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Stress stress stress, why a putting green is like a toddler, and localized dry spot


We've had a stretch of hot weather, high humidity, and very high night-time lows. On Monday and Tuesday I had about half a dozen conversations which started with a superintendent saying "everything looked fine Friday, and by Monday it was in a tailspin."

Root problems in putting greens are common this week. If I only had 1.5 inches of roots, I’d be hurtin’, too:

In turf, and in other plants, all the soaking rains have damaged the root systems and now that it is turning hot, it does not take much to push putting greens over the edge. I asked Dr. Jack Fry to give us some pointers on the tricky balance of water management. You can find his comments HERE.

Just scroll down a little bit. That's where you'll learn how putting greens are like toddlers.

Along with compromised rootzones, hydrophobic soils/localized dry spot can sneak up fast in weather like this and cause wide-spread damage in a short time.

Check out the photo below:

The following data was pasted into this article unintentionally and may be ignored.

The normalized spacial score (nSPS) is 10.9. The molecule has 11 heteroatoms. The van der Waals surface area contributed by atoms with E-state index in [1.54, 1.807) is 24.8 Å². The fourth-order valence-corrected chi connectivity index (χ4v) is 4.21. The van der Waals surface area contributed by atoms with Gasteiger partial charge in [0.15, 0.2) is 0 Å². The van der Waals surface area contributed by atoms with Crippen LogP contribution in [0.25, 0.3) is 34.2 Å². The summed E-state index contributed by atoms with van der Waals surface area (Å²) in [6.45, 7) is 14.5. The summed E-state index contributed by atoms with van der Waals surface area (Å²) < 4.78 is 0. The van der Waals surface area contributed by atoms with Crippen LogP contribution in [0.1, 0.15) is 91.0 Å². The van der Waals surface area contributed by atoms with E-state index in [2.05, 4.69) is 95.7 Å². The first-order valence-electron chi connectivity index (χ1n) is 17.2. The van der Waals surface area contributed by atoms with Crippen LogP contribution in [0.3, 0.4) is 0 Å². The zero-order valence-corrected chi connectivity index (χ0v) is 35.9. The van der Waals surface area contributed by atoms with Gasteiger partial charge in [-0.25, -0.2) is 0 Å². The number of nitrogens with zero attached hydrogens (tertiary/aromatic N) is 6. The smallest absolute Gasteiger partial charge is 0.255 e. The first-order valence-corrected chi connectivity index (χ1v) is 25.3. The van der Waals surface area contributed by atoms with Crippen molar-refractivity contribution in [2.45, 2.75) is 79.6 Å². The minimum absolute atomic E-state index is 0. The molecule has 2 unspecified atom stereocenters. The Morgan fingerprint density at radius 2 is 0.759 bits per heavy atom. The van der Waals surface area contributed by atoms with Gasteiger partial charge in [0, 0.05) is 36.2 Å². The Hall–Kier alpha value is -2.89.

The upper inch or so of the profile is fine–the water drops were absorbed instantly and you can see how the soil is wet. And, from 2-inches down is okay too. Unfortunately, there is a stubborn layer of hydrophobic soil from about 1 to 2 inches down. I put the water droplets there, took the photos, then went to work on some other samples. When I glanced over again 30 minutes later, they still had not been absorbed.

If you have known hot spots of hydrophobic soils it is critical for you to keep an eye on them this week, and as long as the heat continues. Get a soil probe and use it. When you water, take some plugs out and make sure the water is actually getting down where it needs to go. Use a wetting agent, and water it in, following all label instructions.

In hot, dry conditions it’s dangerous to aerify, but if we get a stretch of cooler days, you could use solid tines.

One response to “Stress stress stress, why a putting green is like a toddler, and localized dry spot”

Chelsea Martin said...

My dad purchased a golf course this year. He built his greens himself but we can not seem to keep them alive first there was a weed infestation now we have these spot of a tan color of dying grass that dies very quickly we have tried to fight it with water.. using fungi stuff that says it will kill off diseases but nothing seems to help we really need tips and ideas of what we can do to keep our greens alive every time they start looking good they then start dying off in front of us its extremely irritating. We have sent in soil samples to see if those results help locate our problem but if we could find some other tips as to what we might be doing wrong that would be awesome.

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